Paul L. Caron

Monday, March 23, 2020

Moody's Downgrades Higher Education From 'Stable' To 'Negative' Due To The Coronavirus

Chronicle Higher Education, ‘The Worst-Case Scenario’: What Financial Disclosures Tell Us About Coronavirus’s Strain on Colleges So Far:

Moody'sMoody’s Investors Service issued a bleak forecast this week for higher education in America, downgrading it from “stable” to “negative” in light of the coronavirus pandemic. The news was yet another alarming sign for colleges, many of which have been hollowed out by the past decade’s demographic changes and are now trying to determine what effect the public-health crisis and expected recession could have on their balance sheets.In issuing its forecast, on Wednesday, Moody’s cited a laundry list of factors that could drag down revenue, including “disruption in enrollment patterns, state support, endowment income and philanthropy, and research grants and contracts.”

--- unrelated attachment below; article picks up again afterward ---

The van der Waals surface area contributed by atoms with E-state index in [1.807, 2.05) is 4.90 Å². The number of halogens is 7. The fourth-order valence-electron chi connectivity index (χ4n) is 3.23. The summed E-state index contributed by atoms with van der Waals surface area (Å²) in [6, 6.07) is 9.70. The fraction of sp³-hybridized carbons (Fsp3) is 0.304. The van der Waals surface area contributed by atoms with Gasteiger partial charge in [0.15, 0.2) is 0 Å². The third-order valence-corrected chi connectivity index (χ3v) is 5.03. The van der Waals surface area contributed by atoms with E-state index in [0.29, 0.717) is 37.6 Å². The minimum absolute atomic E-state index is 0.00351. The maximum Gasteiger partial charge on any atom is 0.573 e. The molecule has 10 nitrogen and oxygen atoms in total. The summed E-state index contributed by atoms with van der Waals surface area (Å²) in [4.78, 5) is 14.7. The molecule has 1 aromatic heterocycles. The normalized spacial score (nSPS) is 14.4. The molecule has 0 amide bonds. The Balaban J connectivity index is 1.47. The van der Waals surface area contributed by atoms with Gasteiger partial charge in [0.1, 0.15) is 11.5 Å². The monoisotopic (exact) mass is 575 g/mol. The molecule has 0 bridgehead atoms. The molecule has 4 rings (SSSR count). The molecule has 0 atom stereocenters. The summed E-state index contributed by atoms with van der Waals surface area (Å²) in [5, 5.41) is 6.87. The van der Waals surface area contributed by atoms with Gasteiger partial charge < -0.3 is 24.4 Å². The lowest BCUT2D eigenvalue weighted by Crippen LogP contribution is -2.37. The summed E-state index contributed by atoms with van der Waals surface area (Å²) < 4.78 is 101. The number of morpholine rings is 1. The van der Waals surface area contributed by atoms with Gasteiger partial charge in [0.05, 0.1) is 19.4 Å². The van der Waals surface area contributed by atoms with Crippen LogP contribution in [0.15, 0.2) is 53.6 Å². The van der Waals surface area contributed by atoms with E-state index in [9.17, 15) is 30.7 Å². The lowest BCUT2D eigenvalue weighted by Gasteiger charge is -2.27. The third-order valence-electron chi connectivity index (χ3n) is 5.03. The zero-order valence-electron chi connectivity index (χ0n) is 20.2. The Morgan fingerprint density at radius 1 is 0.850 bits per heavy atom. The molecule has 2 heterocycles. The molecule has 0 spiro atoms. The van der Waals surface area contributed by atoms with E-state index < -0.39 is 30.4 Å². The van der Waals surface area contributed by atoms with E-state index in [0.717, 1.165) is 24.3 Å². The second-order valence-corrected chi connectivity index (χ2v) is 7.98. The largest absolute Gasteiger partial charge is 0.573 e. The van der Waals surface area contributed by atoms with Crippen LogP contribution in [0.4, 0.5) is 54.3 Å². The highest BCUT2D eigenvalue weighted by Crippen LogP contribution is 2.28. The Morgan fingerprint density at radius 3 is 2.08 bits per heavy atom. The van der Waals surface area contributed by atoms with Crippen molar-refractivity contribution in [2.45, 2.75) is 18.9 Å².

Echoing that grim prognosis already are some colleges themselves, which in financial disclosures since the dawn of the pandemic have underlined just how little they know about its possible consequences — and just how bad things could get.

In an issuance of bonds this week, the University of Cincinnati, for instance, sought to disclose any number of ways the virus could disrupt its operations, including declines in revenue, enrollment, demand for on-campus housing, and interest in university programs involving travel or international connections. ...

Harvey Mudd College and the University of Washington also cited the outbreak in bond issues this week. Both assured bondholders that they were continuously monitoring the situation, and taking steps in coordination with college, state, and federal health officials.

For complete TaxProf Blog coverage of the coronavirus, see here.

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